Among refugees, the new report notes that Afghans (around 3 million, mainly in Pakistan and Iran) and Iraqis (around 2 million, mainly in Syria and Jordan) accounted for nearly half of all refugees under UNHCR's care worldwide in 2007, followed by Colombians (552,000) in a refugee-like situation, Sudanese (523,000) and Somalis (457,000). It says that much of the increase in refugees in 2007 was a result of the volatile situation in Iraq. The top refugee-hosting countries in 2007 included Pakistan, Syria, Iran, Germany and Jordan.

Among the internally displaced, the report cites up to 3 million people in Colombia (the figure used by the Constitutional Court); 2.4 million in Iraq; 1.3 million in the Democratic Republic of the Congo; 1.2 million in Uganda; and 1 million in Somalia. In all, it covers 13.7 million IDPs in 23 countries.

"In Iraq, with the sectarian divide and the lack of a comprehensive political solution, the number of internally displaced rose from 1.8 million at the start of the year to close to 2.4 million by the end of 2007," the report says, adding that other increases or new displacement situations were also reported in Afghanistan, the Central African Republic, Chad, Sri Lanka and Yemen.

Some 647,200 individual applications for asylum or refugee status were submitted to governments and UNHCR offices in 154 countries last year - a 5 percent increase and the first rise in four years. The report says the increase can primarily be attributed to the large number of Iraqis seeking asylum in Europe.

By nationality, the individual claims included people from Iraq (52,000), Somalia (46,100), Eritrea (36,000), Colombia (23,200), Russian Federation (21,800), Ethiopia (21,600) and Zimbabwe (20,700). Top destination countries for individual asylum seekers were the United States, South Africa, Sweden, France, the United Kingdom, Canada and Greece.

Despite the increases in refugees and internally displaced people, it wasn't all bad news. "UNHCR's goal is to find lasting solutions for refugees," Guterres said. "Those solutions include voluntary repatriation once conditions in countries of origin allow; integration in countries of first asylum; or resettlement to a third country. We can report some progress in all these areas in 2007, but there's still a long way to go."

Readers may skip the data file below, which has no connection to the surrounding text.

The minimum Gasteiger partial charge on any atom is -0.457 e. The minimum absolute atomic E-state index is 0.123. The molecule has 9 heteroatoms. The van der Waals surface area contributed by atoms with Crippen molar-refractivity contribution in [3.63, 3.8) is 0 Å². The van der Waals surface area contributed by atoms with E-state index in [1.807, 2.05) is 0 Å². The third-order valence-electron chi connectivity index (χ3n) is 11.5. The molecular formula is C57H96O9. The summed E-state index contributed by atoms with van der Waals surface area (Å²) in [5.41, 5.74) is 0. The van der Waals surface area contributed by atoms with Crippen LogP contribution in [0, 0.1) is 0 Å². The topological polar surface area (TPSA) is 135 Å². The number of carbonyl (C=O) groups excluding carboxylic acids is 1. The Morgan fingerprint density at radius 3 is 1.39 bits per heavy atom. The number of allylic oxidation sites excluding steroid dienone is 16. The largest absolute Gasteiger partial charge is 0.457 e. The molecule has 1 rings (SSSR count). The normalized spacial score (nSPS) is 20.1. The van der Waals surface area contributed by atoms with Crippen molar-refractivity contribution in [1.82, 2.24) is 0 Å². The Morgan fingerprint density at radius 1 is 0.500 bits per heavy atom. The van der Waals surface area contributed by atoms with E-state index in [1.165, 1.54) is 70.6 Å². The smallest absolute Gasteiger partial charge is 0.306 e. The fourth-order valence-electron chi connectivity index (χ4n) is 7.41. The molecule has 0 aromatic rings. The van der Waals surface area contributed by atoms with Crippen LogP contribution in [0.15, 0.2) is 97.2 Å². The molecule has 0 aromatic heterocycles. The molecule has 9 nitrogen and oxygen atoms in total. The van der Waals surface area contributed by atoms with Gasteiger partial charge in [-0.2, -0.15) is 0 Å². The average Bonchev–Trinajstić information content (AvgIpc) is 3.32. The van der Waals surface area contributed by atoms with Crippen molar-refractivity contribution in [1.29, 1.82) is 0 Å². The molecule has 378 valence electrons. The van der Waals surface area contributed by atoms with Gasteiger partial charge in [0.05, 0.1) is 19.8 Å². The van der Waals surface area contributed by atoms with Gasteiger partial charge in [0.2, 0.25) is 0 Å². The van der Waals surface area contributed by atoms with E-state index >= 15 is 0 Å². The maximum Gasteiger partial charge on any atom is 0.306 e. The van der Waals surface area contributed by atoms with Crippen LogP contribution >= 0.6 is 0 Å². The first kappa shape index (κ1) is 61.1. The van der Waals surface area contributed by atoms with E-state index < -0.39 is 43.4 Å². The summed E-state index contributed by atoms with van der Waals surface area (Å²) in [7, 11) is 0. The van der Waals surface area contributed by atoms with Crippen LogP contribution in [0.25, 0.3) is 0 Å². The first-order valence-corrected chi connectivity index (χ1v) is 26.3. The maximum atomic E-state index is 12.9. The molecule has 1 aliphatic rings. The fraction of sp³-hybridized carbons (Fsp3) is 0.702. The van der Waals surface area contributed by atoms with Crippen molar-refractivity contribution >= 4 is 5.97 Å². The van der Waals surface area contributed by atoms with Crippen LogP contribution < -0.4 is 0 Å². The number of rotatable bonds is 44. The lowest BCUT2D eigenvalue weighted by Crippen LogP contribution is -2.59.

Some 731,000 refugees were able to go home under voluntary repatriation programmes in 2007, including to Afghanistan (374,000), Southern Sudan (130,700), the Democratic Republic of the Congo (60,000), Iraq (45,400) and Liberia (44,400). In addition, an estimated 2.1 million internally displaced people went home during the year.

Refugee resettlement referrals to third countries increased substantially in 2007, with UNHCR submitting 99,000 individuals for consideration by governments - the highest number in 15 years. Even so, less than 1 percent of the world's refugees are resettled by third countries.

By the end of the year, 75,300 refugees were admitted by 14 resettlement countries, including the United States (48,300), Canada (11,200), Australia (9,600), Sweden (1,800), Norway (1,100) and New Zealand (740). By nationality, the main beneficiaries of resettlement were refugees from Myanmar, Burundi, Somalia, Iraq, the Democratic Republic of the Congo and Afghanistan.

The year also saw a decline of some 3 million people who had been considered stateless, primarily as a result of new legislation in Nepal providing citizenship to approximately 2.6 million people, as well as changes in Bangladesh. It is estimated that there are some 12 million stateless people worldwide.